Branding is for Products, Not People

Barry Dredze
4 min readMay 20, 2021

“Advertising signs, they con you into thinking you’re the one that can do what’s never been done, that can win what’s never been won; Meantime, life outside goes on all around you….” ~Bob Dylan, “It’s Alright, Ma (I’m Only Bleeding)”

October, 2010 issue of The Atlantic

Boomers, Xers, Millennials, Generation Z, etc.; it’s all bullshit. Generation brands are irrelevant to anything of genuine importance. Timing makes generations; and the cultural landscape they are born into determines the priorities these units of socioeconomic and historical measure introduce upon or within the greater human civilization, from one generation to the next and all the sloppy overlap. It is up for debate on exactly where to put a finger on those moments of cultural triumph over politics — and vice versa.

Meanwhile, back in the States, you can always tell an American conservative by their emotional, financial and political investment in America’s shortcomings. Whether white supremacy, wealth inequality or male chauvinism, Republicans frame their noxious policy priorities in mendacious marketing jargon like law & order, fiscal responsibility, family values and electoral integrity. This has worked pretty well for them since the Nixon era, plowing straight on through the years, decades and the whole alphabet soup of succeeding generations; and we should all be ashamed of ourselves for that.

From donkeys and elephants to the Obama campaign’s flag-themed rising star logo and MAGA hats, we are already intimately acquainted with the branding of parties and candidates, for good or ill. What is new and different in our time is the branding of demographics within the electorate.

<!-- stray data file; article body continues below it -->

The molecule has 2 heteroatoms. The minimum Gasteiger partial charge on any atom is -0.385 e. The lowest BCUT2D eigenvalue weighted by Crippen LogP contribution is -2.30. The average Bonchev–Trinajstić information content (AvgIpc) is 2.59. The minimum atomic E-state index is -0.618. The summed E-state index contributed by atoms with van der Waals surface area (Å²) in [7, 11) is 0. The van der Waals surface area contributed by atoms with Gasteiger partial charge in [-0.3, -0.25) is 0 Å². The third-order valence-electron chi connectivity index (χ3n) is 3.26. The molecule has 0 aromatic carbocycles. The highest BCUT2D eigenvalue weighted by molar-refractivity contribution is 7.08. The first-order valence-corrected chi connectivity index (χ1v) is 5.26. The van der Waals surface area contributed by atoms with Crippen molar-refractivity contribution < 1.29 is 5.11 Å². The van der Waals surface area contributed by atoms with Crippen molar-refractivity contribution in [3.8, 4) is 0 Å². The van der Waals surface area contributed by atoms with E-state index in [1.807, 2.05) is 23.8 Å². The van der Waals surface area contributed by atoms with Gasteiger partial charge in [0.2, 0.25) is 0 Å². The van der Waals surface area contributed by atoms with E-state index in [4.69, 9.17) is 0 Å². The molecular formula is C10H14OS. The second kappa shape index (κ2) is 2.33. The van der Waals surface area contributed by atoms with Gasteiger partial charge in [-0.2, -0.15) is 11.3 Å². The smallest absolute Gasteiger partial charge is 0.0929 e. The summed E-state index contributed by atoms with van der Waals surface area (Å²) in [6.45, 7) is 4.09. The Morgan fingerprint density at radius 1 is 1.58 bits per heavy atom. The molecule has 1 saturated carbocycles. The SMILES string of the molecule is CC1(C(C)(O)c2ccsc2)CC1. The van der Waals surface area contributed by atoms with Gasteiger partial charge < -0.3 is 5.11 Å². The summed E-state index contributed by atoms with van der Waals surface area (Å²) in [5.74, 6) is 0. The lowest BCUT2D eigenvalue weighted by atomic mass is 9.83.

There is a hell of alot more that goes into human identity than what goes into the branding of products that real live people buy (and ideas that we buy into). But we are always, all of us, at risk of approaching the whole process backwards. Market research is useful for the purveyors of products and services to figure out, according to demographic data, where to invest their resources most effectively in order to gain the most sales. This works the same way, whether the product is a car, pickup truck, a pair of shoes or candidates for elected office. Brennan Center fellow and author of Political Brands (Edward Elgar Publishing, 2019), Ciara Torres-Spelliscy wrote:

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Barry Dredze

Just another mortal, tweaking my cognitive map on the fly.